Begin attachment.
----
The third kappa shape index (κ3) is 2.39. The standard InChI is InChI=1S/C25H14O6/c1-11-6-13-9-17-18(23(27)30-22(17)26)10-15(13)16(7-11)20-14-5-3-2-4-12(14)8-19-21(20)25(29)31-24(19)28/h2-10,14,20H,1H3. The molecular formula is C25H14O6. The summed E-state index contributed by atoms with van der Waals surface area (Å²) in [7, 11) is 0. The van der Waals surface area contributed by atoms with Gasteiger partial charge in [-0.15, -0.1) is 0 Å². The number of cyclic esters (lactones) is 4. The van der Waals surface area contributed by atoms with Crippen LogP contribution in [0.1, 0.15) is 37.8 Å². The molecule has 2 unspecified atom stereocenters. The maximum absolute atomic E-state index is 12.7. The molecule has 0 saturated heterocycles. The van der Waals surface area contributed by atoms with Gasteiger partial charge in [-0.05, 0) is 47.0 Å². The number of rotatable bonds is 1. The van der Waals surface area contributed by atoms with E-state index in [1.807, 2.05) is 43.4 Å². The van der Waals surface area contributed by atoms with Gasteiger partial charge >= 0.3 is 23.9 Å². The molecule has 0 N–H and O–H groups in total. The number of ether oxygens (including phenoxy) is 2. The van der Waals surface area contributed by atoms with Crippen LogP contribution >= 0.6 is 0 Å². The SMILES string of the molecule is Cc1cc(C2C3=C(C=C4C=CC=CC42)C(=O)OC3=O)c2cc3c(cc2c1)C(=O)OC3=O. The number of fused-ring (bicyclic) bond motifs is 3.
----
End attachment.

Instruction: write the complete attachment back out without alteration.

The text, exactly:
The third kappa shape index (κ3) is 2.39. The standard InChI is InChI=1S/C25H14O6/c1-11-6-13-9-17-18(23(27)30-22(17)26)10-15(13)16(7-11)20-14-5-3-2-4-12(14)8-19-21(20)25(29)31-24(19)28/h2-10,14,20H,1H3. The molecular formula is C25H14O6. The summed E-state index contributed by atoms with van der Waals surface area (Å²) in [7, 11) is 0. The van der Waals surface area contributed by atoms with Gasteiger partial charge in [-0.15, -0.1) is 0 Å². The number of cyclic esters (lactones) is 4. The van der Waals surface area contributed by atoms with Crippen LogP contribution in [0.1, 0.15) is 37.8 Å². The molecule has 2 unspecified atom stereocenters. The maximum absolute atomic E-state index is 12.7. The molecule has 0 saturated heterocycles. The van der Waals surface area contributed by atoms with Gasteiger partial charge in [-0.05, 0) is 47.0 Å². The number of rotatable bonds is 1. The van der Waals surface area contributed by atoms with E-state index in [1.807, 2.05) is 43.4 Å². The van der Waals surface area contributed by atoms with Gasteiger partial charge >= 0.3 is 23.9 Å². The molecule has 0 N–H and O–H groups in total. The number of ether oxygens (including phenoxy) is 2. The van der Waals surface area contributed by atoms with Crippen LogP contribution >= 0.6 is 0 Å². The SMILES string of the molecule is Cc1cc(C2C3=C(C=C4C=CC=CC42)C(=O)OC3=O)c2cc3c(cc2c1)C(=O)OC3=O. The number of fused-ring (bicyclic) bond motifs is 3.